HPC processing techniques have been successfully adapted to wet chemical processing such as etching, texturing, polishing, cleaning, etc. HPC processing techniques have also been successfully adapted to deposition processes such as physical vapor deposition (PVD), atomic layer deposition (ALD), and chemical vapor deposition (CVD).

FIG. 1 illustrates a schematic diagram, 100, for implementing combinatorial processing and evaluation using primary, secondary, and tertiary screening. The schematic diagram, 100, illustrates that the relative number of combinatorial processes run with a group of substrates decreases as certain materials and/or processes are selected. Generally, combinatorial processing includes performing a large number of processes during a primary screen, selecting promising candidates from those processes, performing the selected processing during a secondary screen, selecting promising candidates from the secondary screen for a tertiary screen, and so on. In addition, feedback from later stages to earlier stages can be used to refine the success criteria and provide better screening results. Furthermore, metrology and processing are typically less involved and less time consuming compared to the metrology and processing in a later screening stage.

For example, thousands of materials are evaluated during a materials discovery stage, 102. Materials discovery stage, 102, is also known as a primary screening stage performed using primary screening techniques. Primary screening techniques may include dividing substrates into coupons and depositing materials using varied processes. At the primary stage, some examples of the selection criteria for the materials may include basic materials and processing properties such as composition, dielectric constant, resistivity, refractive index, extinction coefficient, crystallinity, crystal orientation, mobility, layer stability, adhesion, layer thickness, layer deposition rate, layer uniformity, and the like. Those skilled in the art will understand that this is not intended to be an exhaustive list and that other material properties and/or processing properties may be used as selection criteria during the primary screening phase. The materials are then evaluated, and promising candidates are advanced to the secondary screen, or materials and process development stage, 104. Evaluation of the materials is performed using metrology tools such as X-ray diffraction, X-ray fluorescence, X-ray reflectometry, X-ray photo-electron spectroscopy, optical spectroscopy (transmission, absorption, reflection), ellipsometry, stylus measurements, hall measurements, resistivity measurements, atomic force microscopy, scanning probe microscopy, optical microscopy, interferometry, confocal microscope, reflectometry, raman spectroscopy, photoluminescence, electronic testers and imaging tools (i.e., microscopes).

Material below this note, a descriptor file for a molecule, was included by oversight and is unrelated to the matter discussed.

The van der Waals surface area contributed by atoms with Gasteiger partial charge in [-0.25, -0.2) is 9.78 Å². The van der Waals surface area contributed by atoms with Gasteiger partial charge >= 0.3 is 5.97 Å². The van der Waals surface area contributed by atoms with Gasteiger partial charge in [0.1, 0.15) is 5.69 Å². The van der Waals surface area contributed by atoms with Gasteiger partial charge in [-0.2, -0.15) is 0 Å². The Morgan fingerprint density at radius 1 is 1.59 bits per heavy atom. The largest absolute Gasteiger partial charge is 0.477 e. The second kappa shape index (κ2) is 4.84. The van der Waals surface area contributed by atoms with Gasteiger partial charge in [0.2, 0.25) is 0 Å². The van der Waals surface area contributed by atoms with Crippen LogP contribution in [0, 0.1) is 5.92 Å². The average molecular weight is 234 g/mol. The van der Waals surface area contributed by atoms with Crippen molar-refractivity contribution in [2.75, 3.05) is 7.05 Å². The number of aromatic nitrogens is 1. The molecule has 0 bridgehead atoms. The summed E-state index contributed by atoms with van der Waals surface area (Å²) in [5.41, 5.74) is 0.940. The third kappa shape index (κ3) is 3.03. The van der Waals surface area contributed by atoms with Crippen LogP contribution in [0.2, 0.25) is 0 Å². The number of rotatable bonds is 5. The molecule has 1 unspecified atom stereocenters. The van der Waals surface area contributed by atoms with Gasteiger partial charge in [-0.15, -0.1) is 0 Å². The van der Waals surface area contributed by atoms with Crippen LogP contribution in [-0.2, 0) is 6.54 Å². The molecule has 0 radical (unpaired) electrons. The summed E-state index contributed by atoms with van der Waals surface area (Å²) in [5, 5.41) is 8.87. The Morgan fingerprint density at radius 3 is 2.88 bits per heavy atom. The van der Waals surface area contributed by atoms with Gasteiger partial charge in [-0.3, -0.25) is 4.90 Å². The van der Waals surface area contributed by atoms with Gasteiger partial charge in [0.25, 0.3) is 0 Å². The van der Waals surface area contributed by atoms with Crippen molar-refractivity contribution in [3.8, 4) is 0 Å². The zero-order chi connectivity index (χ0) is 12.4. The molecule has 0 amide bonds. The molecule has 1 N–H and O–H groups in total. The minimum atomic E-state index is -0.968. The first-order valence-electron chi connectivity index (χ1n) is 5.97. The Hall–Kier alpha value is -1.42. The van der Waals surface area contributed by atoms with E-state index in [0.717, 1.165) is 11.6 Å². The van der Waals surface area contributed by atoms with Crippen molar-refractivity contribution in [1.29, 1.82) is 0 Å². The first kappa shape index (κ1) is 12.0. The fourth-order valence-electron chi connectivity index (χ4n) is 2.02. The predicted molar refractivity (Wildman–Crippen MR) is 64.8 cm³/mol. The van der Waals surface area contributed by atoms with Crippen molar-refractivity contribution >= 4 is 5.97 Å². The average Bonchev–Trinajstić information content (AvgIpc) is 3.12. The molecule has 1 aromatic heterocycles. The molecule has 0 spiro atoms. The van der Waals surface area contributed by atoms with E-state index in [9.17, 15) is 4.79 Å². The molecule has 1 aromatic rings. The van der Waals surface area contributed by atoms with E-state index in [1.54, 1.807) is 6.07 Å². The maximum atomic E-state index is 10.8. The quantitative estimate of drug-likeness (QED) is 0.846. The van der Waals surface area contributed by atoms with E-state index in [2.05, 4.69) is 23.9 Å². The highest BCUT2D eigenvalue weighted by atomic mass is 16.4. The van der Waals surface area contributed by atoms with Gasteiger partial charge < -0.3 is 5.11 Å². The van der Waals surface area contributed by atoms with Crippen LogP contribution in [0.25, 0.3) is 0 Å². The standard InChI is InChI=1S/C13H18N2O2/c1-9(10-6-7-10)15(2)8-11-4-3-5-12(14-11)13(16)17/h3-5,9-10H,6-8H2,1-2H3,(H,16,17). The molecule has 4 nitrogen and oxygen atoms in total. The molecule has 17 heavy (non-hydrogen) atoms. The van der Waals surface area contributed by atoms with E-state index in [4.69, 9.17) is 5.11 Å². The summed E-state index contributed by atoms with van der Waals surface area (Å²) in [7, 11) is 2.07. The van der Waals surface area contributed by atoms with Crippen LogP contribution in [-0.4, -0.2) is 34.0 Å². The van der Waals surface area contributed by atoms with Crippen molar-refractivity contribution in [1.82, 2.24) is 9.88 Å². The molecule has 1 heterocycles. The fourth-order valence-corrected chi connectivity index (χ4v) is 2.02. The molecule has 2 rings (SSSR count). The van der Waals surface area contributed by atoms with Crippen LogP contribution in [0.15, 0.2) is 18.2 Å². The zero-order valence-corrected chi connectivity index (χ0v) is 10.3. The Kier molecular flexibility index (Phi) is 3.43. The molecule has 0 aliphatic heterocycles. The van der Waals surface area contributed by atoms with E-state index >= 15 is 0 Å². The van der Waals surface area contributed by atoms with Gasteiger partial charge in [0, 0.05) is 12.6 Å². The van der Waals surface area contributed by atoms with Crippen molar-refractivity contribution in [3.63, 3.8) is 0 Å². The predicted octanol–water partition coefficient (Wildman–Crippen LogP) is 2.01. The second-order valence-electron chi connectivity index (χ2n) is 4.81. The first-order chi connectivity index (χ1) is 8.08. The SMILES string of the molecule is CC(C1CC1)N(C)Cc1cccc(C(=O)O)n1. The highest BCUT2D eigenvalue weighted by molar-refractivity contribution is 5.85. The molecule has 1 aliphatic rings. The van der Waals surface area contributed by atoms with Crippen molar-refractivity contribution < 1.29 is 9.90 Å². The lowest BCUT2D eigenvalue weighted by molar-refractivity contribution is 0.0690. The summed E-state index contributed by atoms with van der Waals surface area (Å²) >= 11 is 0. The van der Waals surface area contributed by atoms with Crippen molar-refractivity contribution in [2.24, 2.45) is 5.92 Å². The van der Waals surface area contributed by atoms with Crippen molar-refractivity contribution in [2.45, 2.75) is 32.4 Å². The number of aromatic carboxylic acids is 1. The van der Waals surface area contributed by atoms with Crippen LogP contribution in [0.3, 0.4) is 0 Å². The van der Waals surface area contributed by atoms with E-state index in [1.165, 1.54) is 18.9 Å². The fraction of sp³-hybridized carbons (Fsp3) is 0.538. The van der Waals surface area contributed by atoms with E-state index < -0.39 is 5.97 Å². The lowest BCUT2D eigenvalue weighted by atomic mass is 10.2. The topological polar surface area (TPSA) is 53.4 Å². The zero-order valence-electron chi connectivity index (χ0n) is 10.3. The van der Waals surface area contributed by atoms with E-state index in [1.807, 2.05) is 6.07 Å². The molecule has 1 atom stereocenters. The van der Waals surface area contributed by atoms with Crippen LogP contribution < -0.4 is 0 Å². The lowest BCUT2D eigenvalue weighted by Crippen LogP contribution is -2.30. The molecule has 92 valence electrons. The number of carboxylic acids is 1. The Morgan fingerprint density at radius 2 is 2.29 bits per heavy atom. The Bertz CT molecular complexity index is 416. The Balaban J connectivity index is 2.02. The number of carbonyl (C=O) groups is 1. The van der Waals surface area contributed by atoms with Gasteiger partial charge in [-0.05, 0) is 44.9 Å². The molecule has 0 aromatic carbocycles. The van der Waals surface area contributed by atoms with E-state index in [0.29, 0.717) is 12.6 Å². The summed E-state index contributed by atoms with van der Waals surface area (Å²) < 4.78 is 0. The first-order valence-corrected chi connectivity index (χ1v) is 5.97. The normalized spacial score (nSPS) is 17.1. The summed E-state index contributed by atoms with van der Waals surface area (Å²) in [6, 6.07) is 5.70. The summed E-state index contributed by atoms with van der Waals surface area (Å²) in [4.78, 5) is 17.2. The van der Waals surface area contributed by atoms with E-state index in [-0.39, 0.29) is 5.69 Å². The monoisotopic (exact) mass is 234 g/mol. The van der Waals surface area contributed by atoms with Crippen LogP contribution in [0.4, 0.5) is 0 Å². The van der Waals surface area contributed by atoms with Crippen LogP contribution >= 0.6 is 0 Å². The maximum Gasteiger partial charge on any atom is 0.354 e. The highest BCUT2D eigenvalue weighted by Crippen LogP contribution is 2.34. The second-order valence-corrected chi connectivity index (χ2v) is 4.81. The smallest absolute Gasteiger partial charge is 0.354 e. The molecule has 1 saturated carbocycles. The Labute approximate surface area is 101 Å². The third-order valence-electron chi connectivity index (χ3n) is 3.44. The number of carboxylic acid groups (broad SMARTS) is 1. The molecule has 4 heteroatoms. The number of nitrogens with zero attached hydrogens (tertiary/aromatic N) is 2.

The materials and process development stage, 104, may evaluate hundreds of materials (i.e., a magnitude smaller than the primary stage) and may focus on the processes used to deposit or develop those materials. At the secondary stage, some examples of the selection criteria for the materials may include simple device properties (e.g. from simple two terminal devices) such as capacitance, current-voltage (I-V) performance, capacitance-voltage (C-V) performance, leakage current density, transconductance, and the like. Those skilled in the art will understand that this is not intended to be an exhaustive list and that other device properties may be used as selection criteria during the secondary screening phase. Promising materials and processes are again selected, and advanced to the tertiary screen or process integration stage, 106, where tens of materials and/or processes and combinations are evaluated. The tertiary screen or process integration stage, 106, may focus on integrating the selected processes and materials with other processes and materials. At the tertiary stage, some examples of the selection criteria for the materials may include device properties (e.g. from more complex devices) such as capacitance, current-voltage (I-V) performance, capacitance-voltage (C-V) performance, leakage current density, transconductance, and the like. Those skilled in the art will understand that this is not intended to be an exhaustive list and that other device properties may be used as selection criteria during the tertiary screening phase.

The most promising materials and processes from the tertiary screen are advanced to device qualification, 108. In device qualification, the materials and processes selected are evaluated for high volume manufacturing, which normally is conducted on full substrates within production tools, but need not be conducted in such a manner. The results are evaluated to determine the efficacy of the selected materials and processes. If successful, the use of the screened materials and processes can proceed to pilot manufacturing, 110.

The schematic diagram, 100, is an example of various techniques that may be used to evaluate and select materials and processes for the development of new materials and processes. The descriptions of primary, secondary, etc. screening and the various stages, 102-110, are arbitrary and the stages may overlap, occur out of sequence, be described and be performed in many other ways.